Creation and Confidence: BME students as academic partners
This case study documents the 'Creation and confidence' initiative at Sheffield Hallam University which has a large BME attainment gap; this student group has been constructed as 'hard to reach'. The project team consisted of a range of academic and professional services staff alongside three student researchers. The project set out to achieve: gaining evidence-based insights into the use of co-design and peer-learning as conduits of confidence-building and belonging of BME students; developing a scalable approach to building confidence and fostering belonging of all students; raising awareness of the need to think differently about explanations of BME underachievement. The team found that the biggest barrier concerned staff engagement as - no matter how much evidence was presented - other facets of institutional provision were identified as having priority, resulting in inertia. Considerable emotional labour was expended in trying to elicit change within a resistant culture. Despite this, there have been some very positive developments and enlightening lessons.

Our blog about the project and the emergent learning can be found at:

Video: Lessons Learnt

What does the scheme entail?

The overarching research question comprised: To examine whether co-design and peer learning approaches make any positive differences to the confidence-levels of BME students and, by inference, enhance longer-term belonging? This would be achieved by introducing either a co-design process or peer-learning process to specific cohorts for a full academic year, with relevant training and support being provided to the course/module/peer support teams undertaking this work. The project would then be evaluated using a range of pre and post-test measures concerning confidence and belonging. It was hoped that there might be a longer term positive influence on attainment and that this would be a welcome, if incidental, outcome rather than expected. In reality, things turned out quite differently….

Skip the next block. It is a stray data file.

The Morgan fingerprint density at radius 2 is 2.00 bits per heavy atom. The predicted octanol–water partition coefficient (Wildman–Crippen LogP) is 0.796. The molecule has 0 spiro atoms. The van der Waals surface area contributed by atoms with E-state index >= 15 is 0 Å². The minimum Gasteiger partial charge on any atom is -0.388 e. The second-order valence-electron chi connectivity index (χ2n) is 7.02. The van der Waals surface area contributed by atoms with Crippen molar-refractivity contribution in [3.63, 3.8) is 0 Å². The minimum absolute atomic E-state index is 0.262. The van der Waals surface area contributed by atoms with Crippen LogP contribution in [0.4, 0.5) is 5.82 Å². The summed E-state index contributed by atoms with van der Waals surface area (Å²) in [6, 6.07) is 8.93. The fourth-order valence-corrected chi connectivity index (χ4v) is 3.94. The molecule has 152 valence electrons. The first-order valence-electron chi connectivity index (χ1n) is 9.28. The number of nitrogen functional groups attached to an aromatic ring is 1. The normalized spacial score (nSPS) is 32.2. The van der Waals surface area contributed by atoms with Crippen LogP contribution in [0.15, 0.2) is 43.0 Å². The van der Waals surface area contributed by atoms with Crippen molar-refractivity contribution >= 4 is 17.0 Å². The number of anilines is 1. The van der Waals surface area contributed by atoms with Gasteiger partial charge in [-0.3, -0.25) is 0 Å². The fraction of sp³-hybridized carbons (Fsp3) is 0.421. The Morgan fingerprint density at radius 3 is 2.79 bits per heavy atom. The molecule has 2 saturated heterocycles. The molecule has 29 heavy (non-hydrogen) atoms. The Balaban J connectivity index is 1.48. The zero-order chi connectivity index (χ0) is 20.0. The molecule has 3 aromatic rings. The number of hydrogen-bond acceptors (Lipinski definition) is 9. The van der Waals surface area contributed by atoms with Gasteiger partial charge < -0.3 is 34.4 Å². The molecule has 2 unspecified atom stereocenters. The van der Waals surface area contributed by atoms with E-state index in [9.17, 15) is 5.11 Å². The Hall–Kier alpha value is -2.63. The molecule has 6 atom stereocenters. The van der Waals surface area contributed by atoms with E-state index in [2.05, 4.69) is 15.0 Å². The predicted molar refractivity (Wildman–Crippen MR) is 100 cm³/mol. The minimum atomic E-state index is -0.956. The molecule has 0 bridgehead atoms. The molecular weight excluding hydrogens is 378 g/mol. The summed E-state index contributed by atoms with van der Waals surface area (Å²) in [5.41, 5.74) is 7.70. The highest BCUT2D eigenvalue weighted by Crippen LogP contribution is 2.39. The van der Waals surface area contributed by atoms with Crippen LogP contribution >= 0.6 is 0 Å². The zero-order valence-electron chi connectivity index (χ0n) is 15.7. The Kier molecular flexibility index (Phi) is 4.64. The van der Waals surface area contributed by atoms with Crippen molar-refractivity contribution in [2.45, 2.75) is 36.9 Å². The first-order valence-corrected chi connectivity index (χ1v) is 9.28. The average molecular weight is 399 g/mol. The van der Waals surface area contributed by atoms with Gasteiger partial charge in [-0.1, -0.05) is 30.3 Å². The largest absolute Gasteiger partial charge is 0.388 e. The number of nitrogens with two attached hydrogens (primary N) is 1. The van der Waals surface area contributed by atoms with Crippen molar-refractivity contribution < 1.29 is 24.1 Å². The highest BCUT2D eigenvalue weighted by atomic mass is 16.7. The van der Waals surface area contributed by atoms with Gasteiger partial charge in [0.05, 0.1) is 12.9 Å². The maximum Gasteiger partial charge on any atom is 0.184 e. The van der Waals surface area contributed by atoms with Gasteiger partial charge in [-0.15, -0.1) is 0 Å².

What support do you get from the University?

The project proposal had received very positive feedback from senior decision-makers within the University and from the BME Forum who had informed the project design and possible outcomes. However, a number of challenges were encountered during this project which meant that the team ended up redefining the success criteria and outcomes of this work. These challenges included difficulties of securing a sample of students within those courses identified as having high attainment gaps. There was demonstrable anxiety displayed by academic staff and resultant barriers which impeded progress of the anticipated interventions. Academic contacts were approached sensitively and an Appreciative Inquiry approach was adopted which deliberately looks at strengths in order to build confidence; however, despite using this approach to stimulate involvement without blame, the team was unable to secure the necessary commitment and aligned thinking to undertake the proposed interventions.

What are the motivations behind the scheme?